You've reached a point where you've decided that your job is not working for you. How do you break out of litigation and move into another area of practice or another field?
Breaking Out of Litigation
Q: Help -- I am a second year associate at a mid-sized litigation firm. I have decided that I no longer want to do litigation. I am interested in either corporate work or some form of financial analysis either in-house or with a firm. My ultimate goal is to be a CFO for a corporation. How do I break out of the litigation sector and move into one of these areas. A little background information -- I majored in finance and am currently attending classes at night to finish my accounting major so that I can sit for the CPA exam. Do you believe this will help my efforts?
A: You might consider interviewing with the national consulting firms. If you can hook on with one of these firms, it is common for large corporations to look to them for CFO material. Anecdotally, the CFO in my company came out of a consulting firm. However, if you choose to enter the business sector through a corporation, then you may want to consider working in Project Finance or in the Risk Department. Both areas are relatively high profile, and many CFOs have come out of those groups.
You are on the right track to sit for the CPA because a CPA is necessary to show that you are properly transitioning and it is hard to be a CFO without that accreditation. Your biggest hurdle may be convincing a prospective employer that you are serious about leaving litigation in particular, and law in general. Business people, influenced by television, see a lot of money and glamor in litigation. Remember that you want to impress upon them that you want to expand your horizon, rather than you just want to do something different, or you hate law right now.
Should I Leave My Boutique Law Firm?
Q: I need to know when to stay or go. I have been working in a boutique litigation firm in New York City for the past year and a half. The firm is small (six attorneys) and generally focused on securities class actions and commercial litigation. I have gained an immense amount of experience, but I have also been working extremely hard (I billed over 2500 hours last year). I enjoy NYC, but I do not see myself staying to raise a family. Rather, I envision myself doing that in a smaller city (i.e. Pittsburgh, close to home). A year and a half seems like a short period of time to be a legitimate lateral hire, and I don't want to start from scratch again somewhere else. However, I feel like the more time and commitment I put into my firm is wasted time because I don't see a future here. I wonder if I should go somewhere else immediately to start gaining partnership credit or continue here in NYC until the perfect job shows up. I was an average student at a regional law school and I have an LLM. that I have not used.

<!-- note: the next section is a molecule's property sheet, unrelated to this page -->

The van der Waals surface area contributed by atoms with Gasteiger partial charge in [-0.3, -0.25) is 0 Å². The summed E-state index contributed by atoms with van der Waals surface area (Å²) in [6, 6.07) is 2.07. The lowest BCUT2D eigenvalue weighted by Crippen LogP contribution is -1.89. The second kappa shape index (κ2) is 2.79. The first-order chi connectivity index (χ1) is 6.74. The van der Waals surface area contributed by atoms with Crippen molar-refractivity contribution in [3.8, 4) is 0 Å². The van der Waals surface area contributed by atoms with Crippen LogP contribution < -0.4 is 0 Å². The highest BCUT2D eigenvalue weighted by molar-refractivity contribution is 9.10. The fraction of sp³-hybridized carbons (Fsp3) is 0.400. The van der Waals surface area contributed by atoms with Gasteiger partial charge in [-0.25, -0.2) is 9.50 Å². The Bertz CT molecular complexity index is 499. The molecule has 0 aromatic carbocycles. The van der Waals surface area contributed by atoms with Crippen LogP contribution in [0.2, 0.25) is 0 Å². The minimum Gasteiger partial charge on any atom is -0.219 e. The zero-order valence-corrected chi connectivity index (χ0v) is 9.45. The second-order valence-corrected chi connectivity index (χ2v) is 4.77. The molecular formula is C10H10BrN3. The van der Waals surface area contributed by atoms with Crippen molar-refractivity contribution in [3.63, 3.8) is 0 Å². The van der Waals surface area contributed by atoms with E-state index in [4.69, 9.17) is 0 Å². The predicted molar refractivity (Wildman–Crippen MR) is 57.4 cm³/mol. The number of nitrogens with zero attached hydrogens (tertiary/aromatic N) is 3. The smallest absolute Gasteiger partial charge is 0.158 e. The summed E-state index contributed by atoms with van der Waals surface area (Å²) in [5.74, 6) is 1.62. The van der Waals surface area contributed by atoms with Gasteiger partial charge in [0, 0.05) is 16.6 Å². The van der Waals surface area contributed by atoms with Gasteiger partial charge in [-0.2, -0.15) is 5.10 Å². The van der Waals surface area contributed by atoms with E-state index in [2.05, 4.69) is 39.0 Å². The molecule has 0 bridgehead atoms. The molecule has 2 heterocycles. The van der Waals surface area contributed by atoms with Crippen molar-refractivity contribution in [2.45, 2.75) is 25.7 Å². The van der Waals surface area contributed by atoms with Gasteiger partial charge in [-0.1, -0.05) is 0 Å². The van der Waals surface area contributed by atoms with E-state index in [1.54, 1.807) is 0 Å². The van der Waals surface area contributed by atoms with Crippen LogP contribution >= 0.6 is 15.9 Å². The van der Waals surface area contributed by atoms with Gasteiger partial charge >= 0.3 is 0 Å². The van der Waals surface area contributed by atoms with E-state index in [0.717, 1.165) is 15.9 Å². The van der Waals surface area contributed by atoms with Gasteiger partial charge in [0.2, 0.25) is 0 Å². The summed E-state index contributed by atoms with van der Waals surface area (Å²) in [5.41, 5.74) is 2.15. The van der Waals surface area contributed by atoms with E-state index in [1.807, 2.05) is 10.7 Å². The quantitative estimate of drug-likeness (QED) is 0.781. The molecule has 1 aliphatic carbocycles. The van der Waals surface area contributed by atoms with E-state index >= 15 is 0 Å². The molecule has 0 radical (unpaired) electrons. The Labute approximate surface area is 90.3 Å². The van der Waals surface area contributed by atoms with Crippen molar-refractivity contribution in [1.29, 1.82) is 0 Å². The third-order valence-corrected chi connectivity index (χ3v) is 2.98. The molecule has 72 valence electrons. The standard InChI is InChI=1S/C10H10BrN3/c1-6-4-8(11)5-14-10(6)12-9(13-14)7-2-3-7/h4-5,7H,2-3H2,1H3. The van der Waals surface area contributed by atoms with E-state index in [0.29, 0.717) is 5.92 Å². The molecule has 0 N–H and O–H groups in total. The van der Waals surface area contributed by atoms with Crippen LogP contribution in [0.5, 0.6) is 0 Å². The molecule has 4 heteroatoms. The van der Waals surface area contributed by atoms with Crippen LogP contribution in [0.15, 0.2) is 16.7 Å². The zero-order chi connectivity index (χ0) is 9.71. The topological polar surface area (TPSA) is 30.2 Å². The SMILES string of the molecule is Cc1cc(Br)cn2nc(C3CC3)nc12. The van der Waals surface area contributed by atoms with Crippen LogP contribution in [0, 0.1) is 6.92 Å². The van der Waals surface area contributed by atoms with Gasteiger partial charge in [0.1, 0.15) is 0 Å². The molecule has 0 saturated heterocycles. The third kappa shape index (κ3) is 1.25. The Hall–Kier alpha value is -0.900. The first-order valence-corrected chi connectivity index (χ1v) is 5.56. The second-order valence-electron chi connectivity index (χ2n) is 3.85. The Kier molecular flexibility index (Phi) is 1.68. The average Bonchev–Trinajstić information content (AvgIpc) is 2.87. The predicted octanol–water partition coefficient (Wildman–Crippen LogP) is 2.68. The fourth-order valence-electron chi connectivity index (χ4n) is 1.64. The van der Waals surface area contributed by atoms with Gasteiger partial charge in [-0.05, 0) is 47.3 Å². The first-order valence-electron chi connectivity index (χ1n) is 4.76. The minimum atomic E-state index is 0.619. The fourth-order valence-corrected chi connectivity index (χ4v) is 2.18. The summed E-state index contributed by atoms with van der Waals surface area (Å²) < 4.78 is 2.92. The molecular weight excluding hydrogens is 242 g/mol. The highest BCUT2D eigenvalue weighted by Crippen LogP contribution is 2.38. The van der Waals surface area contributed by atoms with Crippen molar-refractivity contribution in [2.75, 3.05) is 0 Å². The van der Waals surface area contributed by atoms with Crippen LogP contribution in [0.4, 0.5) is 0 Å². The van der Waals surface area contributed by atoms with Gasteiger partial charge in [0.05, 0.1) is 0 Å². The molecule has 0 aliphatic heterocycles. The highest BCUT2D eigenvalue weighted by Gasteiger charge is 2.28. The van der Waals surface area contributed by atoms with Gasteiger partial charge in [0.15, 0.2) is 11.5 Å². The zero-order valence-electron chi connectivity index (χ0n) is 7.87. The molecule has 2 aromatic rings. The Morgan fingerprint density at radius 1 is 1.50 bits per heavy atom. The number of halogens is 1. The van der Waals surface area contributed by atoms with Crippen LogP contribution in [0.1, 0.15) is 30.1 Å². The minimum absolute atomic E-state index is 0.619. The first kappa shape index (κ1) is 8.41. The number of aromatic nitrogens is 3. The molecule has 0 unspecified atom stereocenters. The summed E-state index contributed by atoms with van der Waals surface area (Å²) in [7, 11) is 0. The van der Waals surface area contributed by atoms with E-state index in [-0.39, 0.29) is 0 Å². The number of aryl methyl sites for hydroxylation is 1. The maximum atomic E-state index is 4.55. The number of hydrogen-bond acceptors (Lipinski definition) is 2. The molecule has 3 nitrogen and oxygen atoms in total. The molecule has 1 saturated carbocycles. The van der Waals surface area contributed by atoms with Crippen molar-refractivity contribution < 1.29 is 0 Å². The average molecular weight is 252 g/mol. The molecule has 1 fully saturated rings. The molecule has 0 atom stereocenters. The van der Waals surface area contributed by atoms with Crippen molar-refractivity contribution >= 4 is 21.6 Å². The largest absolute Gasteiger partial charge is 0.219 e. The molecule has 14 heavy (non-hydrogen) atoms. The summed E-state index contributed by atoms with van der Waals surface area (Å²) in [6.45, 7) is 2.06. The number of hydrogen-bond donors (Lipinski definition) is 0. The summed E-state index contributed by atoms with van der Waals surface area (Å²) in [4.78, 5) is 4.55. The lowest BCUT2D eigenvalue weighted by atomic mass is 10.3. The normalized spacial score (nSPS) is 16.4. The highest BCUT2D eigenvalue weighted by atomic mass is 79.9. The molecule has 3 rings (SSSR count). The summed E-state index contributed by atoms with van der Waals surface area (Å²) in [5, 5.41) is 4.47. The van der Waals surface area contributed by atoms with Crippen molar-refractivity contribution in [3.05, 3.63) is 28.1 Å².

A: Why would you want to stay? You'll never be able to start a family, or manage family life, working 2500 billable hours. You may as well begin now to look for a position in Pittsburgh, if that's where you want to be. More time in New York won't help. However, to be realistic, you may need to anticipate some further length of stay in New York while you find your job in Pittsburgh. Begin by networking with alumni from your law school, and use your law school's career placement office. But don't stay in New York any longer than necessary, just to "put in time"; in these times of rapid job mobility, it is far more important to be flexible than to demonstrate job "stability."
Finding Opportunities in International Law
Q: I'm a '99 graduate, practicing with the federal government (administrative, employment, and civil rights law). However, I want a job where I can build on my academic background in international law. What advice do you have for a person with no professional experience in international law?
A: Finding opportunities in international law can be challenging for any lawyer, regardless of background. With one year of federal government experience in an unrelated field, it may be particularly challenging. The first question, of course, is what you mean by "international law": for example, are you referring to transnational commercial law, which most "international lawyers" practice; or "public" international law, which is the law governing relations among nations. With an academic background in this field, I'm sure you are aware of these and other options. In any area of international law practice, you will find that competition is stiff. Your law school credential will probably be more relevant here than your professional experience, since you are a '99 graduate. If you are looking for international work in a government agency, prepare yourself for an exhaustive networking campaign through U.S. and international organizations. Though you do not disclose your geographic location, I assume you are in Washington, D.C.; if not, you should be prepared to move to D.C., New York, or one of a handful of other cities with an international bar. Don't expect fast results in your search.